Nevin Manimala Statistics

Mediation and instrumental variable analyses for vaccine-induced antibody titer against influenza B

Vaccine. 2023 Mar 14:S0264-410X(23)00261-X. doi: 10.1016/j.vaccine.2023.03.014. Online ahead of print.


OBJECTIVE: Immune correlate analyses for vaccine trials have been applied to investigate associations of vaccine efficacy and surrogate markers such as vaccine-induced antibodies. However, the role of antibody as a surrogate marker in predicting the outcome can vary by time, and surrogate-outcome confounding may have resulted in bias even in randomized trials. We provide a framework for surrogate marker assessment to address the aforementioned issues.

STUDY DESIGN AND SETTING: We reanalyzed the vaccine randomized trial for influenza B. We conducted a mediation analysis that enables estimation of vaccine efficacy, mediation effects and proportion of mediation on disease probabilities at various follow-up times. We proposed instrumental variable (IV) analyses with randomized vaccination as an IV accounting for potential unmeasured confounding.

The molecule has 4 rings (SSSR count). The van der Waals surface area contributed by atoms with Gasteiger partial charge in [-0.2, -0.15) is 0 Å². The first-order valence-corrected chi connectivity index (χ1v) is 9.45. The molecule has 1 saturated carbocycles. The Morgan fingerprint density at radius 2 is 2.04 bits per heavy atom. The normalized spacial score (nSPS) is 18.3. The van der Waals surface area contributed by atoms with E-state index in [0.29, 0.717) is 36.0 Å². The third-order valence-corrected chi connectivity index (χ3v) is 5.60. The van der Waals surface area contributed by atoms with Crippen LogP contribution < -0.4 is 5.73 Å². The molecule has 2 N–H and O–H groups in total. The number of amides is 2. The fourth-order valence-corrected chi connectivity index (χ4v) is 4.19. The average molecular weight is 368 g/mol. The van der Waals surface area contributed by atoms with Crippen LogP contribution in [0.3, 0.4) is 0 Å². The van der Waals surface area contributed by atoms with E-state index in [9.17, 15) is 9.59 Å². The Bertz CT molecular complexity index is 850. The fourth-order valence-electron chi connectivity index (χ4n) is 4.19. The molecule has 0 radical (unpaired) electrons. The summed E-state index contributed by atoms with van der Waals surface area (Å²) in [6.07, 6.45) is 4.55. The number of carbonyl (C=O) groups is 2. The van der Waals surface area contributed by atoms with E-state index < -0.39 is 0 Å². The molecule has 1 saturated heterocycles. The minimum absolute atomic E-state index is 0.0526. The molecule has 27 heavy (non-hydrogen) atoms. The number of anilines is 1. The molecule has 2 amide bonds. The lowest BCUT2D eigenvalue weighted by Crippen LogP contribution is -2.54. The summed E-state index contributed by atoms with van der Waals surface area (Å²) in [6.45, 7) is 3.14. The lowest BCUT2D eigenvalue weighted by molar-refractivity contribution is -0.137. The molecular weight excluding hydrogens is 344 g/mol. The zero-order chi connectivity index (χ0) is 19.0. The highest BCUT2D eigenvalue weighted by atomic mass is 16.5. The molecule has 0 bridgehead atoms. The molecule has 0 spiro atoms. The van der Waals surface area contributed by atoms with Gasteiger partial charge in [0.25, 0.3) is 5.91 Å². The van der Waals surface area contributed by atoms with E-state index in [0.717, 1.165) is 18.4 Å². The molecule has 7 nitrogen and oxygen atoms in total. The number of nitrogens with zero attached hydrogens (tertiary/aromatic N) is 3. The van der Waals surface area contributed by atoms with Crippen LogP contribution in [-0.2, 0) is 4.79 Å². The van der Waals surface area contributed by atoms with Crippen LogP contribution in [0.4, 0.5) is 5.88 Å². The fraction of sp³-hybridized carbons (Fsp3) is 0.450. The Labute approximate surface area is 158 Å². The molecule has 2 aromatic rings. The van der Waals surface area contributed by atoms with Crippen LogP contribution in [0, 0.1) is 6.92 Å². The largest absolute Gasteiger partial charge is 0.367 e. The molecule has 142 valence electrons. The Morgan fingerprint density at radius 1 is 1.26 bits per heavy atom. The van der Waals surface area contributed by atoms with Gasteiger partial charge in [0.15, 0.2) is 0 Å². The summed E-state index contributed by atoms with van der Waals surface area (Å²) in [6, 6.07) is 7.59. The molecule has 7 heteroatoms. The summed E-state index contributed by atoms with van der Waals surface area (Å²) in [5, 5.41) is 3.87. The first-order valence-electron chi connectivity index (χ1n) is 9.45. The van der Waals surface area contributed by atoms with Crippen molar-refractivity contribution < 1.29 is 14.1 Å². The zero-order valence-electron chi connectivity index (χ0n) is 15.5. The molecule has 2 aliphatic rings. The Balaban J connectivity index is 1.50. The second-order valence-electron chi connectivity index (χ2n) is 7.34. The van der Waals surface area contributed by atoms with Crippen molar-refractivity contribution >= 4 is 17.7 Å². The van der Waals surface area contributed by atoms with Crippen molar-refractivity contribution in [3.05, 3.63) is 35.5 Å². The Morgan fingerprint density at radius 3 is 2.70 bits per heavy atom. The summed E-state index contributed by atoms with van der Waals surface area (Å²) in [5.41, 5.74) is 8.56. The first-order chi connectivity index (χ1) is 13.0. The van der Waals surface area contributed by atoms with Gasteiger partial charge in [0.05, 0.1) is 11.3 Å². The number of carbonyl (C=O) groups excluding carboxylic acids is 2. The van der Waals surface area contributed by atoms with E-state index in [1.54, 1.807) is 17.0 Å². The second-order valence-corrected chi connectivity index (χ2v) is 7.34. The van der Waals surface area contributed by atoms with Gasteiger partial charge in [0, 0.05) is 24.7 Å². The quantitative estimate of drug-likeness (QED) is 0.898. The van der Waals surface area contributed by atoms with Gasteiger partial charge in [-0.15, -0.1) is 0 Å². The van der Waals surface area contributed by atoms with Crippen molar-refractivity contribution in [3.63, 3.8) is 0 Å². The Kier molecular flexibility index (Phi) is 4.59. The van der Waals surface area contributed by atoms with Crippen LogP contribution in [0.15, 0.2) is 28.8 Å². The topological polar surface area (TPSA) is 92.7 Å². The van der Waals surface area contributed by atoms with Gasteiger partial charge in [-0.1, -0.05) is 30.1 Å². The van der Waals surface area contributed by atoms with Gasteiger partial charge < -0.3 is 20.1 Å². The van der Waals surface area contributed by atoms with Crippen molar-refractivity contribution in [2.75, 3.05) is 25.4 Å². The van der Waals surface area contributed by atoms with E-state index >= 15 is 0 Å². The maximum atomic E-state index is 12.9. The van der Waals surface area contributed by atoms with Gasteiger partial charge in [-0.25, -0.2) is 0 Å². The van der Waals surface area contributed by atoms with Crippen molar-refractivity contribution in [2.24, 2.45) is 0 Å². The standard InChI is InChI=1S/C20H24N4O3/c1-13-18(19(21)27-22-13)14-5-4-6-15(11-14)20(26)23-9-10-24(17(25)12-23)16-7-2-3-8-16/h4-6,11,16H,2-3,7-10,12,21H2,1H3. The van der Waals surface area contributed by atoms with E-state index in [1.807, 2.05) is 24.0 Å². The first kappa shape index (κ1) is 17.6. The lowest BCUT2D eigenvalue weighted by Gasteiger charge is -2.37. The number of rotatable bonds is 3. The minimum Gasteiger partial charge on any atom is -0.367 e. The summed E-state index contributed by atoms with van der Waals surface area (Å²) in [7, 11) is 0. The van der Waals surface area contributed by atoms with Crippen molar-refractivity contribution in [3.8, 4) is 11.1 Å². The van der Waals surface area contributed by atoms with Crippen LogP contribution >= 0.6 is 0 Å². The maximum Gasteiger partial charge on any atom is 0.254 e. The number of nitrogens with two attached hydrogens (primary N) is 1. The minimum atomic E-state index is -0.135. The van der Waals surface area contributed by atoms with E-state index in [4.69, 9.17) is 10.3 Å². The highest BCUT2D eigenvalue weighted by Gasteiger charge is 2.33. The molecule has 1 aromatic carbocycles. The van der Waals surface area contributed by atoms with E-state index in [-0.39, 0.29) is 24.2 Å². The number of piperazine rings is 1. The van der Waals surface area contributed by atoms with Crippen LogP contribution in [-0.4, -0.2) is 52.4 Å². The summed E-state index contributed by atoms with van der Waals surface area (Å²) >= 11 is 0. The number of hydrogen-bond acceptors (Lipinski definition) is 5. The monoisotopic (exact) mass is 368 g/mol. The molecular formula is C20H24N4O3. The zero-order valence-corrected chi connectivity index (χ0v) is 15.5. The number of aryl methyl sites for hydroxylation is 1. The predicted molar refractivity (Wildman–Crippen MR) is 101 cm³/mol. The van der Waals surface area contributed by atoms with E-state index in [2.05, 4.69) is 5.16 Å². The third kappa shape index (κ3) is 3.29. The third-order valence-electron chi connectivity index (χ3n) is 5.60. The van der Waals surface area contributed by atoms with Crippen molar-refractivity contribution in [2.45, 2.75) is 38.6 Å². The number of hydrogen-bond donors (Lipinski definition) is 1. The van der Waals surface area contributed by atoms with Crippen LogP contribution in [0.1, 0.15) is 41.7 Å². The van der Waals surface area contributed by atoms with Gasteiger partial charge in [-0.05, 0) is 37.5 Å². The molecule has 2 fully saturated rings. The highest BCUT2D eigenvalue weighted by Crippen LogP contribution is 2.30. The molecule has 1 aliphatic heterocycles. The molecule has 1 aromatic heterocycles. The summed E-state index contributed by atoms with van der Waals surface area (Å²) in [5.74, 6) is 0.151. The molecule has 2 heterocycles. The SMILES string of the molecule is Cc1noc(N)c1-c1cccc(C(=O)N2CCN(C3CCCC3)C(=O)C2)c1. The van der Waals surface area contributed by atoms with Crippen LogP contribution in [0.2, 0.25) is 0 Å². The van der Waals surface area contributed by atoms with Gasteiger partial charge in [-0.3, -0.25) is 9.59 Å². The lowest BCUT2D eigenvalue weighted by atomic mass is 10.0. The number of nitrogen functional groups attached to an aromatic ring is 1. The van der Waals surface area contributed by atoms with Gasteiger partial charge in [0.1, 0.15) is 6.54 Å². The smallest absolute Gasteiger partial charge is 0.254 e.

RESULTS: The mediation effect of vaccine efficacy by hemagglutination inhibition (HAI) titer was significantly protective at 181 days after vaccination: 63.2% [95% confidence interval, (CI) = (39.9%, 82.0%)], and HAI titer explained 61.1% [95% CI = (36.7%, 96.2%)] of the protective effect of vaccination.

CONCLUSIONS: Most of vaccine efficacy is mediated by HAI titer, particularly in children 10 years and older. Our contribution is to provide causal analytics for the role of surrogate marker with weaker assumptions regarding surrogate-disease causation.

PMID:36925423 | DOI:10.1016/j.vaccine.2023.03.014

By Nevin Manimala

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